bingo. just like using keywords lifted from the job posting to get your resume located by searchbots.

  3. ““It’s harder to constantly switch speeds than it is to remain at a constant speed, like a runner changing between running and walking during interval training versus a steady jog. Well, it’s the same for swimming fish,” says Mr Roche.”

    Mr. Roche’s stumble over the blindingly obvious has, as an unforeseen consequence, also described one impact of high-penetration intermittent renewable energy on fossil fuel power plants.

  4. OMG: Waves don’t impact the flow of water under the surface! What is their PhD in? (decided not to answer my own question since it would probably violate a ton of rules about being nice)

  5. i have to say that this renders me speechless. The absurdity of this experiment has me absolutely gobsmacked. The good thing is that it’s absurdity is self-evident, except maybe to those who got the funding for it and those approving the funding. Wow. Just wow.

  6. If the fish have a harder time moving about, so does their prey and being exhausted it will be easier to catch, giving the fish more energy more easily.

    Nature is amazingly well balanced. Shrill alarmists, not so much.

  7. Chris y, What in the world is Roche smoking? Swimming is not like running at all! Fails at fluid dynamics. Is clueless on physic of motion in organisms. Has no idea about currents (vs waves). And this I assume was peer reviewed. Maybe someone should have checked if the peers were awake during their review!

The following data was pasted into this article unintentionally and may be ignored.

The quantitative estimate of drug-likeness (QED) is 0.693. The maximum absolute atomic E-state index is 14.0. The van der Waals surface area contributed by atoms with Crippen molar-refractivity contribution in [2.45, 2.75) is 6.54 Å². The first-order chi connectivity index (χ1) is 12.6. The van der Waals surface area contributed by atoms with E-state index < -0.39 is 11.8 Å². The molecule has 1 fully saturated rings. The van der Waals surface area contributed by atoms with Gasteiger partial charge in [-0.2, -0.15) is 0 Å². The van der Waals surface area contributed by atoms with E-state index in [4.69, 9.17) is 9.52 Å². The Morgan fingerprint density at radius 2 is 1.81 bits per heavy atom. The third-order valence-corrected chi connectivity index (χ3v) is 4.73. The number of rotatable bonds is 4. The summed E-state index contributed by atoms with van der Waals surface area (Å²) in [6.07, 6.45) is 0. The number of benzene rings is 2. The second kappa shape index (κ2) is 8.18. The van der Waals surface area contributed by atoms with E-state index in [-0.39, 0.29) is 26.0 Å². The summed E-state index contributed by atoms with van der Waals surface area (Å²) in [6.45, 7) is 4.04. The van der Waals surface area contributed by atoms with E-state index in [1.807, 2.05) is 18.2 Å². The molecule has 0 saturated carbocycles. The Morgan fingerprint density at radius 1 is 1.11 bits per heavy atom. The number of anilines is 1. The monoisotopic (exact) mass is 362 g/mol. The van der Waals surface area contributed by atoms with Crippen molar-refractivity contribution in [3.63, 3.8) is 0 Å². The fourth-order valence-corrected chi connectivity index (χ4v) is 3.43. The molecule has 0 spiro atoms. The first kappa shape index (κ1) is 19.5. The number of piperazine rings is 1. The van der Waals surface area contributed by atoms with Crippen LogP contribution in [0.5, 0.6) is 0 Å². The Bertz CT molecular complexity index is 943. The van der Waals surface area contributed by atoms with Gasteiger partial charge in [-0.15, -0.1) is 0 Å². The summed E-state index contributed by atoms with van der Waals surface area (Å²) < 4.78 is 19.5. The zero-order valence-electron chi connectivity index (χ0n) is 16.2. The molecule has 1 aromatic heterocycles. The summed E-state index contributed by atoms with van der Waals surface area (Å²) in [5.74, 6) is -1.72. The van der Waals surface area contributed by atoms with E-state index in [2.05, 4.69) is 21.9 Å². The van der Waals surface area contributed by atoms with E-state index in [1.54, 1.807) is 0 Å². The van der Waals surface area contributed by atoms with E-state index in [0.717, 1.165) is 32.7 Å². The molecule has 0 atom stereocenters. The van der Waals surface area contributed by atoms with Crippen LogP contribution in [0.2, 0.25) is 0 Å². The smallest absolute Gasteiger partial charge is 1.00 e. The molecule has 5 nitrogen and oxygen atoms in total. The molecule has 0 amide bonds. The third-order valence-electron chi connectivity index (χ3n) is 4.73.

8. Why would the fish want to swim at constant speed? Why would the fish not want to ‘go with the flow’?

  9. So 12 wind/wave buoys around the world is enough to determine global trends?

    Let’s get rid of 99.9% of all thermometers.

  10. Seriously? Have they really absolutely nothing better to do? I seem to recall fish farms these days are moored out at sea so that the fish have to deal with the natural currents, & grow stronger accordingly, instead of just being in a salt-water tank as many used to be! Why didn’t they just simply ask a grown-up? It would have saved a small fortune!

  11. Billy Liar says:
    February 5, 2014 at 9:21 am
    So 12 wind/wave buoys around the world is enough to determine global trends?
    Let’s get rid of 99.9% of all thermometers.

    They already did… :-(

  12. I guess I should explain some of the absurdities in this piece. I grew up in Nova Scotia, my house being about 100 yards from St Mary’s bay. Any 5th grader from down there will know the following.

    - Waves occur where the water meets the shore. Away from land, the undulations of the water surface are swells. They are completely different phenomenon.

    - Swells and waves are both surface phenomenon. The ocean has something called “depth” where the surface phenomenon has little to no direct effect.

    - if the surface is too rough, fish need simply to swim a bit further down in the water column to avoid swells, or away from the shoreline to avoid waves. So “adaptations” to rough seas is part of their innate make up as fish. Is this not self-evident? It’s called “evolution”.

    - Swells are up and down undulations. They are not side to side “waves”. A floating object will go up and down with the swell, not sideways. If they go sideways it isn’t because of the swell or the “wave”. It is a function of current. Which is another thing altogether.